Pain management nursing gains higher profile as a specialty

Practitioners find a broad range of options

Ask Lisa Hartman about pain management, and she’ll tell you nurses remain the ones on the front lines. This doctor of nursing practice has the firsthand experience to prove it.

“Nurses have been managing pain for as long as we’ve had hospitals,” Hartman said.

Today Hartman works across the age spectrum, from helping mothers of healthy newborns troubleshoot potential pain issues to aiding elderly patients in hospice.

The specialty of pain management nursing includes assessing a patient, tracking down the cause of pain, determining if it’s chronic or acute, and helping determine the right medicinal and or non-medicinal treatment. They work alongside doctors, surgeons and other medical team members.

Pain management nurses can be found working in a variety of areas, because most medical specialties battle pain issues. For instance, neurologists manage neuropathic pain, rheumatologists face arthritic and inflammatory pain, and sports medicine and rehab doctors deal with muscle and bone pain. Although specialists know how to handle pain in their respective area, a pain management nursing specialist has a breadth of knowledge of techniques and drugs to deal with a laundry list of pain.

According to the Joint Commission, an estimated 76 million people suffer from pain. This type of nursing sounds like an obvious concentration since pain is arguably the most frequent reason people seek healthcare. But this wasn’t always the case.

“The specialty of pain management came about in the 1970s when medical profession started recognizing that pain was not just a symptom, but it could be a problem itself,” said pain management specialist, Cindie Lou Roger.

As early as 1968, American pain management nursing pioneer Margo McCaffery saw a need. Her quote, “Pain is what the person says it is and exists whenever he or she says it does,” serves as a mantra to those in the field.

In the late 1980s, with the specialty still exploring a new frontier, an Atlanta-based nurse helped blaze its trail. At the time, Barbara Reed was working as a nurse at Emory Hospital, serving as a clinical specialist for surgical services. This meant she needed to have serious knowledge of all general surgeries taking place at the facility.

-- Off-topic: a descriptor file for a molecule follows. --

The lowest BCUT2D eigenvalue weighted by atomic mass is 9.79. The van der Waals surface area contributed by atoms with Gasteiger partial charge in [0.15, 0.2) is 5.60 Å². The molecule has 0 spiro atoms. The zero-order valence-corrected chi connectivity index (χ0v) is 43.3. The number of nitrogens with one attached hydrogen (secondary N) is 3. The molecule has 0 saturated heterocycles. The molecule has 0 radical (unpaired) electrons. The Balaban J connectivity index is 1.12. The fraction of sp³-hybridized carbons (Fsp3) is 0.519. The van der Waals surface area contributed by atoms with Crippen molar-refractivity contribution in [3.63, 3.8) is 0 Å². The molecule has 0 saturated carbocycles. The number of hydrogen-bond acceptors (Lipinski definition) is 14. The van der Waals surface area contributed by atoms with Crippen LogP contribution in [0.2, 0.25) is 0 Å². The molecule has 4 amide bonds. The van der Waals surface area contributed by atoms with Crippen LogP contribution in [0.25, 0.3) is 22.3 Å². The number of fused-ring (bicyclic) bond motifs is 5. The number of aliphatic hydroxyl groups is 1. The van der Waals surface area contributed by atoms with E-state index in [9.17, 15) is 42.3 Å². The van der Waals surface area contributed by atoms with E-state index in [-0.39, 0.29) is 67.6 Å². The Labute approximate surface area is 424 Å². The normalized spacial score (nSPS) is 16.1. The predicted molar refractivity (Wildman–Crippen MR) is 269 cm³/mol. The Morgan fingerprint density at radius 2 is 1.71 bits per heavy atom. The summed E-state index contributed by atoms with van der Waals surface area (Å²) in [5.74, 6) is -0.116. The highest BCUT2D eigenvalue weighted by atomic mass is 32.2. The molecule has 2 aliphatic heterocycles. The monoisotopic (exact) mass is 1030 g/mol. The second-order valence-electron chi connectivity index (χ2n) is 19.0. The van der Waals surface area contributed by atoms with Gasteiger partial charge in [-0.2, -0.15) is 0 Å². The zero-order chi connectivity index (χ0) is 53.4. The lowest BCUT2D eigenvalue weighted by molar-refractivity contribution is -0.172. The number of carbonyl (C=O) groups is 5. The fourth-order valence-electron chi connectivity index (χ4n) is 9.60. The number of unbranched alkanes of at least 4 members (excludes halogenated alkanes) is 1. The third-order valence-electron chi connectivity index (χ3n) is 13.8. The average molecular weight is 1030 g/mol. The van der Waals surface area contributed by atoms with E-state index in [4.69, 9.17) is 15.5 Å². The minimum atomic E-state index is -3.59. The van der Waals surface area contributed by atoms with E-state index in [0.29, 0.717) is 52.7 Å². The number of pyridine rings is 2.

Faced with the overwhelming task of knowing all there was to know about 40 different types of surgeries, Reed decided to start by looking for commonalities. Pain management, a topic that had already piqued her interest, rose to the top.

So Reed asked an anesthesiologist if she could join him on his rounds, as he made post-op visits to patients and dealt with their pain management. Instantly fascinated with the process of pain management, Reed told the doctor she thought he needed a nurse with him each time he made those rounds. And she wanted to be that nurse.

As Reed began her journey she saw the advent of a new era. With the help of patient-controlled analgesia pumps (PCA), patients now had the ability to control their own pain with the press of a button.

“I have vivid memories of the first few patients using PCA pumps and how thrilled they were,” Reed said, “because they didn’t have to wait for hours and hope that somebody had time to give them an injection. It was right there at their fingertips, and it was safe.”

Reed eventually discovered other nurses around the country dedicating themselves to pain management and using PCAs. A core of seven nurses, including Reed, began exchanging information and asking questions. In the process, they decided they needed a way to be on the same page with each other, find out what other healthcare facilities were doing, and learn how to solve pain management problems.

“We needed a network,” she recalled, “because this was brand new.”